After the creation of the Border Defence Corps (KOP), on October 10, 1924 he became the commanding officer of the 2nd Brigade of that force, based in Baranowicze. The following year he was transferred to the same post in the 1st Brigade of the KOP based in Zdołbunów. Sent to the Higher War School in Warsaw, on March 19, 1927 he was promoted to the rank of Brigadier General and became the commanding officer of the 10th Infantry Division. Promoter of order, cleanness and mustering, he was generally disliked by his subordinates. At the same time he proved to be a skilled organizer and an outstanding rear-line commander. Because of that between 1935 and 1937 he served as director of Państwowy Urząd Wychowania Fizycznego i Przysposobienia Wojskowego (The National Office of Physical Education and Military Training) and then in January 1938, he was made the commander of the Grodno-based 3rd Military Area Command (DOK III). Soon before the outbreak of the Polish Defensive War the DOK III was converted into the Grodno Operational Group.

Second World War

After the outbreak of the war, Olszyna-Wilczyński's unit was to prepare the defense of the area between Biebrza River, Suwałki, and Wizna. However, due to German breakthrough in Lesser Poland the Operational Group was disbanded and its units withdrawn to Lwów, where they later took part in the battle for that city. Olszyna-Wilczyński himself escorted his units to Pińsk, where he met with Marshal of Poland Edward Rydz-Śmigły. After the Soviet Union invaded Poland on September 17, the Polish government issued orders to its military that they should avoid fighting with Soviet forces. Nonetheless both pro-Communist rebels (Skidel rebellion[1]) and various Soviet units did not shy away from attacking Polish units.

The Soviet offensive caught much of the eastern Poland virtually undefended, as most of the Polish forces from the area had already been transferred to the German front. After breaking through overstretched defenses of the Border Defence Corps, the Soviet 15th Armored Corps started a fast advance towards the city of Grodno. Commander of the prewar Grodno Military Area Command, Gen. Józef Olszyna-Wilczyński together with the mayor of Grodno Roman Sawicki began organizing city defenses, basing mostly on march battalions, volunteers, Boy Scouts and police forces.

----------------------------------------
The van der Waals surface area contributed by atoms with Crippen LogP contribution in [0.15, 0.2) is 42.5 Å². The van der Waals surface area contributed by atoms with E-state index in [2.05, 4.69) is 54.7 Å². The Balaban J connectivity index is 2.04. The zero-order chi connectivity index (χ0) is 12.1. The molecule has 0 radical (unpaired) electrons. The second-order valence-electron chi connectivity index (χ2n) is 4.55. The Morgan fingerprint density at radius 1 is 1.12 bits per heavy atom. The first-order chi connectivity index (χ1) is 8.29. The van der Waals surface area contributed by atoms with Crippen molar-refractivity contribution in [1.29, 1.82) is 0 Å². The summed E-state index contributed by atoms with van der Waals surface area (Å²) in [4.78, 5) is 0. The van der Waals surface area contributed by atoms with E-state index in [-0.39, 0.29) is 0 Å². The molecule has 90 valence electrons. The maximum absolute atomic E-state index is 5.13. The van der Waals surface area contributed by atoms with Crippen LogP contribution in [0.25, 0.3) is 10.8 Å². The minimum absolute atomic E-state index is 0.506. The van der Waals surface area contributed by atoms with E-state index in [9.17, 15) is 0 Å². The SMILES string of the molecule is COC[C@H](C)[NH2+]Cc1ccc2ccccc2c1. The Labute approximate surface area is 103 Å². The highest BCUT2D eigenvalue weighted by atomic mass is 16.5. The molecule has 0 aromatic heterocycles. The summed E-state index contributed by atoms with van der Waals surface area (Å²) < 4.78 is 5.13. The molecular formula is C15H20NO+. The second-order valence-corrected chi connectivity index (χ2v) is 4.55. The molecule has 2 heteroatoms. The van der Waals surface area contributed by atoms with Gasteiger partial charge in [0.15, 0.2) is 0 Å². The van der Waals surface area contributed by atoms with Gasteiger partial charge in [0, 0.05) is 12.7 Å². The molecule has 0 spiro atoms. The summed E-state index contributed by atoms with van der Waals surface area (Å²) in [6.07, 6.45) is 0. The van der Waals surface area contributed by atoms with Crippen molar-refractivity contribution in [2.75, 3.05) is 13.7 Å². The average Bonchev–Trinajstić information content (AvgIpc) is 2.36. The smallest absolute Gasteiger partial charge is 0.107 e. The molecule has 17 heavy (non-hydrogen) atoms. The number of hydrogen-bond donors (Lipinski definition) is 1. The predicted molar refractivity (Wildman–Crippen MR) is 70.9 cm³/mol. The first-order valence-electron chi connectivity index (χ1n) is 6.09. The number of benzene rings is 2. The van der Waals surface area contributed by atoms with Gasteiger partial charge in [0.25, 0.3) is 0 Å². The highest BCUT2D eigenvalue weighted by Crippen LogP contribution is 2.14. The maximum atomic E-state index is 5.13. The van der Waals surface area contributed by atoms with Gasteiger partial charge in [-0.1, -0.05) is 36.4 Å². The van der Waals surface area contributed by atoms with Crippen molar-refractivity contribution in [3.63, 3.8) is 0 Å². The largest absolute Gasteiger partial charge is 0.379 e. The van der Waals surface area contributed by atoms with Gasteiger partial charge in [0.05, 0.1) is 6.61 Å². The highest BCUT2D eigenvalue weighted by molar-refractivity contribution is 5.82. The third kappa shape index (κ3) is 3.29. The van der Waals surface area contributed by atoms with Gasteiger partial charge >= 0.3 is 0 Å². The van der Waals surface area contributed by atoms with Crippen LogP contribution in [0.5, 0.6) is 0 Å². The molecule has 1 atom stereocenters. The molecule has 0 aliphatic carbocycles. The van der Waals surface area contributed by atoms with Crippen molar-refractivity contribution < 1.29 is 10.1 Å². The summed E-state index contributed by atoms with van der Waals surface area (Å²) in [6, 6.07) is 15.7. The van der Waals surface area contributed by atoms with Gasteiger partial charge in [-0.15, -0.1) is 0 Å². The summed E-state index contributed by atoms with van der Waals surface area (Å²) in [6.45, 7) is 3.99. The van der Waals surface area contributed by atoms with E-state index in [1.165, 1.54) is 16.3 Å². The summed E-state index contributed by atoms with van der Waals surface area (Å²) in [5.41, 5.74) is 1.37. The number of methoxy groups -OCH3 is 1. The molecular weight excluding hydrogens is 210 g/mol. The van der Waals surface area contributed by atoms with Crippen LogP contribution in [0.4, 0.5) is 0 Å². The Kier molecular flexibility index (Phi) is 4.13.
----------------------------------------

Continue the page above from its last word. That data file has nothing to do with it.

Ill-equipped, undermanned and lacking any anti-tank artillery, the Polish defenders relied mostly on improvised anti-tank defences, such as bottles of gasoline or turpentine and anti-tank obstacles. On September twenty the Soviet tanks reached the city's outskirts. After two days of heavy fights, often in close quarters, much of the city centre was destroyed by Soviet artillery. Seeing no chance for further defense, on September 22 the remainder of the Polish forces withdrew towards the Lithuanian border. General Olszyna-Wilczyński's car, in which he traveled with his family and adjutant captain Mieczysław Strzemeski were stopped by a tank-artillery group under command of Maj. Chuvakin on September 22 near Sopoćkinie. The general and his adjutant were shot[2] after a brief interrogation, while his wife and driver were allowed to continue the journey.

2002 Polish investigation

On February 11, 2002 the Polish Institute of National Remembrance started an enquiry and investigation on the murder of Gen. Wilczyński and Capt. Strzemeski (signature akt S 6/02/Zk). In the course of the inquiry in Polish and former Soviet archives, the exact unit responsible for their capture, interrogation and murder was identified. Consequently, on September 26, 2003 the Russian Military Prosecutor's Office was asked to investigate the matter on the basis of the IV Hague Convention on Laws and Customs of War on Land of October 18, 1907. The war crimes against the convention are not liable for expiration or non-claim. However, the Russian office returned the Polish application stating that the soldiers and officers of the Red Army committed a common crime rather than a war crime, and as such their crimes were subject to expiration. Because of that, on May 18, 2004 the investigation was closed due to inability to find those responsible.


See also


  1. ^ Białoruskie Zeszyty Historyczne nr 7 - Powstanie skidelskie 1939 r. Archived July 16, 2011, at the Wayback Machine at
  2. ^ The Fate of Poles in the USSR 1939~1989" by Tomasz Piesakowski ISBN 0-901342-24-6 Page 38
  3. ^ Priedītis, Ērichs Ēriks (1996). Latvijas Valsts apbalvojumi un Lāčplēši (in Latvian). Riga: Junda. ISBN 9984-01-020-1. OCLC 38884671.
  • PWN Encyclopedia entry on OLSZYNA-WILCZYŃSKI JÓZEF KONSTANTY online[permanent dead link] (in Polish)
  • Tomasz Zbigniew Zapert, Generałowie Września, Tygodnik Ozon, 2 Feb 2005 online (in Polish)
  • Alfreda Olszyna-Wilczyńska, Moje wspomnienia wojenne (My war memories), Instytut Polski i Muzeum gen. W. Sikorskiego (dalej: IPMS), B I 70/A, s. 2-3 (in Polish)
  • Mikhail Meltyukhov. Soviet-Polish Wars, Moscow, Veche, 2001. (in Russian)

External links

This page was last edited on 7 June 2021, at 11:24